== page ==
Delhi's air pollution has made it uninhabitable, sickened even the healthy ones, and spelled doom for children.
And the Supreme Court has finally woken up from its slumber. The top court on Monday pulled up governments for not doing enough and slammed farmers for indulging in stubble burning.
While SC's statements are big, the question is- why did it keep quiet throughout the year?
A thick blanket of smog has been persisting in Delhi for days now, making it impossible for residents to breathe fresh air.
In several places, the Air Quality Index (AQI) touched 999-mark, qualifying in the "hazardous" category.
Delhi government, led by AAP, blamed stubble burning in neighboring Punjab and Haryana for the crisis, and Centre, run by BJP, called it poor planning.
Last week, the Environment Pollution Control Authority (EPCA) declared a public health emergency underlining to Chief Secretaries of Uttar Pradesh, Haryana, and Delhi that our children are suffering.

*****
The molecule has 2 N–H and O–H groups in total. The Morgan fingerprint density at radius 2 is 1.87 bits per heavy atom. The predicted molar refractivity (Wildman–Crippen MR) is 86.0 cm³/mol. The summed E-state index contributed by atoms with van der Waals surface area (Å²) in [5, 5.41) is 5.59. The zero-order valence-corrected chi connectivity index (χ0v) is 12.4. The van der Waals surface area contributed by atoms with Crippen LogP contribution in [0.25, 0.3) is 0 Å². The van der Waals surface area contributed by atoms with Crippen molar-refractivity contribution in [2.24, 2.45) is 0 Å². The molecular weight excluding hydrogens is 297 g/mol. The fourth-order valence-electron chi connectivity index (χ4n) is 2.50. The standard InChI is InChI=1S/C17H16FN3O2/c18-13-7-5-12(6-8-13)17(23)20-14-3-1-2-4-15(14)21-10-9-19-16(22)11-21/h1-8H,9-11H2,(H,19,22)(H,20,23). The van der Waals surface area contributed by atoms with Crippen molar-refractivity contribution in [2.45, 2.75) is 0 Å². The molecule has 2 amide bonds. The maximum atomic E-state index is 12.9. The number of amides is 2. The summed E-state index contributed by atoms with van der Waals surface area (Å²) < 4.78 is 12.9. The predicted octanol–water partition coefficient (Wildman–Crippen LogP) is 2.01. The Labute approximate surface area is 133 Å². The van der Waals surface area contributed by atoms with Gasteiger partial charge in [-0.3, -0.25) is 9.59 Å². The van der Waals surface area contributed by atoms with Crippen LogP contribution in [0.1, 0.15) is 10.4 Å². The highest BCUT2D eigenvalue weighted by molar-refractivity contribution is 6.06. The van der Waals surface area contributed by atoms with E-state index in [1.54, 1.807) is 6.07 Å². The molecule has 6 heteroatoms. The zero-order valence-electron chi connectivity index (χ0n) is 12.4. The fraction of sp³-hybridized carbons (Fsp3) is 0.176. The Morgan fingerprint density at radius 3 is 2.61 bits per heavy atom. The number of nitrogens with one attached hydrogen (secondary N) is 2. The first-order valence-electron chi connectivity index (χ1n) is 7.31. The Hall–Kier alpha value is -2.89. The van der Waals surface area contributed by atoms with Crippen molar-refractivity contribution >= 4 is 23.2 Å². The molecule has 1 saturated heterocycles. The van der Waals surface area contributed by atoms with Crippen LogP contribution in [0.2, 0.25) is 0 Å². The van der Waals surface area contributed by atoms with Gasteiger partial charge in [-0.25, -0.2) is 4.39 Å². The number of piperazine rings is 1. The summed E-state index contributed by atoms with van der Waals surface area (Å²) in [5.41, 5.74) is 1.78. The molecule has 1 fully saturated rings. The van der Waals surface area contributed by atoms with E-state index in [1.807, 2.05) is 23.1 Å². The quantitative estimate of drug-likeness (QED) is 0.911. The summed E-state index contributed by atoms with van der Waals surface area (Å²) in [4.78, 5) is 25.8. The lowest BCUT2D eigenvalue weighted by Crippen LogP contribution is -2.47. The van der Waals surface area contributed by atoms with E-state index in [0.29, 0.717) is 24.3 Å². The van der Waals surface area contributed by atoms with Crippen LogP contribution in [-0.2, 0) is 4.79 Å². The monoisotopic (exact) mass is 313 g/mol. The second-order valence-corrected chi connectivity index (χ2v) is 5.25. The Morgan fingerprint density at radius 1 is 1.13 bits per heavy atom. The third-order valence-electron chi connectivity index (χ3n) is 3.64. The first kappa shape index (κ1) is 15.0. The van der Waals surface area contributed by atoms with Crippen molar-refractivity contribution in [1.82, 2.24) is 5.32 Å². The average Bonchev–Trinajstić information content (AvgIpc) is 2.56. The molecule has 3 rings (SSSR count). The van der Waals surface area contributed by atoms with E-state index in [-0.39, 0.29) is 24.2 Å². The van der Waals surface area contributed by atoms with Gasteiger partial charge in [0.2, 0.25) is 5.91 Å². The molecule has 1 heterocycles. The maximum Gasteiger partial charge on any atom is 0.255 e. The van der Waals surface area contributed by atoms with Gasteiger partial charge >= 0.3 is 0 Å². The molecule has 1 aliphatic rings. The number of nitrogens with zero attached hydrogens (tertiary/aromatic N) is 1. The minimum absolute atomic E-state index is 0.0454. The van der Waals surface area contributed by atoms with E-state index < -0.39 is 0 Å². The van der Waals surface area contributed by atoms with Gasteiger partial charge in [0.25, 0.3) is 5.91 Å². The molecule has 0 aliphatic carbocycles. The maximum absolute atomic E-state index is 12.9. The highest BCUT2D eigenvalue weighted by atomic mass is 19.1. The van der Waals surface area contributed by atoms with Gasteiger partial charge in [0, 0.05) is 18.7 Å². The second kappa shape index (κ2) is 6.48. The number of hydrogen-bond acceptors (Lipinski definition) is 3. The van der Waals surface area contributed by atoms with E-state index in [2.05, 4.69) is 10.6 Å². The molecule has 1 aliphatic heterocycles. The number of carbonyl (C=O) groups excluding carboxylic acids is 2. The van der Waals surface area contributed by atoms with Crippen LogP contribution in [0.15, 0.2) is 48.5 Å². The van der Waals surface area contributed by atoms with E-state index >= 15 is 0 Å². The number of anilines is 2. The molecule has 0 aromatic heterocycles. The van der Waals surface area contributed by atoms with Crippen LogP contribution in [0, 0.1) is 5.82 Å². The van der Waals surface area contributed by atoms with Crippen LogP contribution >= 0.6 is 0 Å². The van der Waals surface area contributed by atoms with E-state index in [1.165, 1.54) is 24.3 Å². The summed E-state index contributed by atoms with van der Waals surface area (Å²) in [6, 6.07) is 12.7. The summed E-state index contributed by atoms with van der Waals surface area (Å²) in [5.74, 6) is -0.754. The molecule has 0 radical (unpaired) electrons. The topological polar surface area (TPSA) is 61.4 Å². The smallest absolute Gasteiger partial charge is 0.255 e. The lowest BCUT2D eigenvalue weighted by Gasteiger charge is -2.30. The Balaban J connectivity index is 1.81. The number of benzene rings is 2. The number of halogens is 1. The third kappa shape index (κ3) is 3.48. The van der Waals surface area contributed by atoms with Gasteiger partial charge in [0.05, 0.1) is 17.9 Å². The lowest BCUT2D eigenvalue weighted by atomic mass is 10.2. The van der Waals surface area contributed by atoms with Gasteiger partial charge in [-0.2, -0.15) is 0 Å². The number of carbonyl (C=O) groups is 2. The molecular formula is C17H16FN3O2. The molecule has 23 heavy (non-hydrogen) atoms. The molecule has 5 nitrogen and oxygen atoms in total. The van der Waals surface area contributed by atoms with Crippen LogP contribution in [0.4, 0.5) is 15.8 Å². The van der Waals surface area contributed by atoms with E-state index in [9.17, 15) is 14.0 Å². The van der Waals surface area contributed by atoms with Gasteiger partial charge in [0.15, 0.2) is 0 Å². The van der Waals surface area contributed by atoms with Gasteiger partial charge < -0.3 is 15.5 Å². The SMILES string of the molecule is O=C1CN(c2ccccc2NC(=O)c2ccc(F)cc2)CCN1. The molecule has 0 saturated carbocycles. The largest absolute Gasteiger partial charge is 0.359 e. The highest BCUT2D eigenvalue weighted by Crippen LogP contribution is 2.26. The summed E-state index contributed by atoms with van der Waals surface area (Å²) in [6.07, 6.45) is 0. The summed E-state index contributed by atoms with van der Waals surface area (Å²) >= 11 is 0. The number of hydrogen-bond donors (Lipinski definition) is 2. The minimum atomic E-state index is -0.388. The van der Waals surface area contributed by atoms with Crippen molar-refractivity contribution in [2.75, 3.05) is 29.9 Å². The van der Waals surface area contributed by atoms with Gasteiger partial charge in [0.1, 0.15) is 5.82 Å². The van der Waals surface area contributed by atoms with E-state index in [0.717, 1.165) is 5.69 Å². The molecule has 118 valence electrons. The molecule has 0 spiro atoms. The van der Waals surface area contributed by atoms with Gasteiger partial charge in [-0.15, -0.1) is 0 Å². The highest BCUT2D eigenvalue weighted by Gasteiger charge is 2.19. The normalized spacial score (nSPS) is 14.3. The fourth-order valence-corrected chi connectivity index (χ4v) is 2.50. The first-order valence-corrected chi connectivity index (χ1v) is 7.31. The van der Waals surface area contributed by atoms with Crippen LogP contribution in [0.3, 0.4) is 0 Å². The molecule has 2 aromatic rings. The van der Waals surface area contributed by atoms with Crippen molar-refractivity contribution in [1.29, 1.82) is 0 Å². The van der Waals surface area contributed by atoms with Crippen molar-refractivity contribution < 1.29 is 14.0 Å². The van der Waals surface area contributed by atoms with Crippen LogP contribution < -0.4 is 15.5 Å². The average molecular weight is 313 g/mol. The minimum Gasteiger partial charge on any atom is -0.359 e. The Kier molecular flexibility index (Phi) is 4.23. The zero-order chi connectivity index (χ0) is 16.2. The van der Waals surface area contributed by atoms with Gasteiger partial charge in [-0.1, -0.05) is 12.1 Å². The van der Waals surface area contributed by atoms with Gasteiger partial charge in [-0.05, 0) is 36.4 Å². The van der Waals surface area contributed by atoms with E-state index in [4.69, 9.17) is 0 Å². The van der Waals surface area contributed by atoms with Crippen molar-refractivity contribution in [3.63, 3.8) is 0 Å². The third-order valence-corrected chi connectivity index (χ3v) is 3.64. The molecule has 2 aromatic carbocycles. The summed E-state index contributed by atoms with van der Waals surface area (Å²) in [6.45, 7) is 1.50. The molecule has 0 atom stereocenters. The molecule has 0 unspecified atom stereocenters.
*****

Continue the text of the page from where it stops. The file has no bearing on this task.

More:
Taking up the same report, SC said, "The city is choking, but Delhi govt and Centre are only seen passing the buck. Delhi chokes every year, but we haven't been able to do anything about it."
Further, the bench said, "People are dying and it can't happen in a civilized country."
Taking note of crop burning, Justice Arun Mishra, who headed the bench, said, "State governments are responsible for stubble burning and creating pollution. They only engage in electioneering and make a mockery of the situation."
He also called used tires "the most noxious source of pollution".
"Farmers can't kill others for their livelihood. We have no sympathy for them if they go on doing this (stubble burning). This (situation in Delhi) is worse than an emergency. That emergency was better than this emergency," the bench added.
Notably, the EPCA report underlined that Delhi has managed to improve the "annual air pollution load" since 2010. But still, pollution levels need to be brought down by 65% to come to terms with "national air quality standards".
Senior lawyer Aparajita Singh, who is assisting SC, told the bench that crop burning increased in Punjab by 7% and dropped in Haryana by 17%.
Last year, in a bid to control air pollution, SC came up with a rule on firecrackers. It allowed firecrackers bursting between 8 pm and 10 pm only.
The rule was imposed this year too, but as everyone can see it has had no effect on pollution.
Like SC pointed out, governments aren't concerned. But what's stopping the top court from acting on time?
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